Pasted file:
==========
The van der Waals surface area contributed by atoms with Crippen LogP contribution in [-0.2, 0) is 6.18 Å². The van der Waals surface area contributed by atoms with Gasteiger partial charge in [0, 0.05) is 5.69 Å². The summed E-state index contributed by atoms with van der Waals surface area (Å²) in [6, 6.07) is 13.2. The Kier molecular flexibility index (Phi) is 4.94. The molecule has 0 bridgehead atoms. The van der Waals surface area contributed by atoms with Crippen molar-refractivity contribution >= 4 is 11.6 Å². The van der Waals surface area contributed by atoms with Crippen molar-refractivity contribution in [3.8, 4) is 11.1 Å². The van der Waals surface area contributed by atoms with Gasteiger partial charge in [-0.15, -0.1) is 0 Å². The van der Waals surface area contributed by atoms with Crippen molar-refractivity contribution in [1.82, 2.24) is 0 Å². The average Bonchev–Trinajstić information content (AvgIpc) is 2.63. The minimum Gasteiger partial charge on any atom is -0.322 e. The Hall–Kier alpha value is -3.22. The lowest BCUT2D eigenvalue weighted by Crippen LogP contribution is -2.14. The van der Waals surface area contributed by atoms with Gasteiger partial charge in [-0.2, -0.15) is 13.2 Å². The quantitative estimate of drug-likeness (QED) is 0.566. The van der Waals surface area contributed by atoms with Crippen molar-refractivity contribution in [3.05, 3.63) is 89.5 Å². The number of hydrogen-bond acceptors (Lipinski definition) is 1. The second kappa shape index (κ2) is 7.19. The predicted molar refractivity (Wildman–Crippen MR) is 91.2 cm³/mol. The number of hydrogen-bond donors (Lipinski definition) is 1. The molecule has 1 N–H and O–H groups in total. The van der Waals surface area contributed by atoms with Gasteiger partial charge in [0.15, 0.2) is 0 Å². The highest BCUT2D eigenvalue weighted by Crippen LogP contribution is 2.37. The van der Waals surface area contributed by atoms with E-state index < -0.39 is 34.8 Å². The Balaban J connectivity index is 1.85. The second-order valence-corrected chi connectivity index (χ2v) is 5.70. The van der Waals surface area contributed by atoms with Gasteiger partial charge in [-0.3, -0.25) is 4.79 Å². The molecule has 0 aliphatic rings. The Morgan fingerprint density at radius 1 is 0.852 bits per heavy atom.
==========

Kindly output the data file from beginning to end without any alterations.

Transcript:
The van der Waals surface area contributed by atoms with Crippen LogP contribution in [-0.2, 0) is 6.18 Å². The van der Waals surface area contributed by atoms with Gasteiger partial charge in [0, 0.05) is 5.69 Å². The summed E-state index contributed by atoms with van der Waals surface area (Å²) in [6, 6.07) is 13.2. The Kier molecular flexibility index (Phi) is 4.94. The molecule has 0 bridgehead atoms. The van der Waals surface area contributed by atoms with Crippen molar-refractivity contribution >= 4 is 11.6 Å². The van der Waals surface area contributed by atoms with Crippen molar-refractivity contribution in [3.8, 4) is 11.1 Å². The van der Waals surface area contributed by atoms with Gasteiger partial charge in [-0.15, -0.1) is 0 Å². The van der Waals surface area contributed by atoms with Crippen molar-refractivity contribution in [1.82, 2.24) is 0 Å². The average Bonchev–Trinajstić information content (AvgIpc) is 2.63. The minimum Gasteiger partial charge on any atom is -0.322 e. The Hall–Kier alpha value is -3.22. The lowest BCUT2D eigenvalue weighted by Crippen LogP contribution is -2.14. The van der Waals surface area contributed by atoms with Gasteiger partial charge in [-0.2, -0.15) is 13.2 Å². The quantitative estimate of drug-likeness (QED) is 0.566. The van der Waals surface area contributed by atoms with Crippen molar-refractivity contribution in [3.05, 3.63) is 89.5 Å². The number of hydrogen-bond acceptors (Lipinski definition) is 1. The second kappa shape index (κ2) is 7.19. The predicted molar refractivity (Wildman–Crippen MR) is 91.2 cm³/mol. The number of hydrogen-bond donors (Lipinski definition) is 1. The molecule has 1 N–H and O–H groups in total. The van der Waals surface area contributed by atoms with Gasteiger partial charge in [0.15, 0.2) is 0 Å². The highest BCUT2D eigenvalue weighted by Crippen LogP contribution is 2.37. The van der Waals surface area contributed by atoms with E-state index < -0.39 is 34.8 Å². The Balaban J connectivity index is 1.85. The second-order valence-corrected chi connectivity index (χ2v) is 5.70. The van der Waals surface area contributed by atoms with Gasteiger partial charge in [-0.3, -0.25) is 4.79 Å². The molecule has 0 aliphatic rings. The Morgan fingerprint density at radius 1 is 0.852 bits per heavy atom.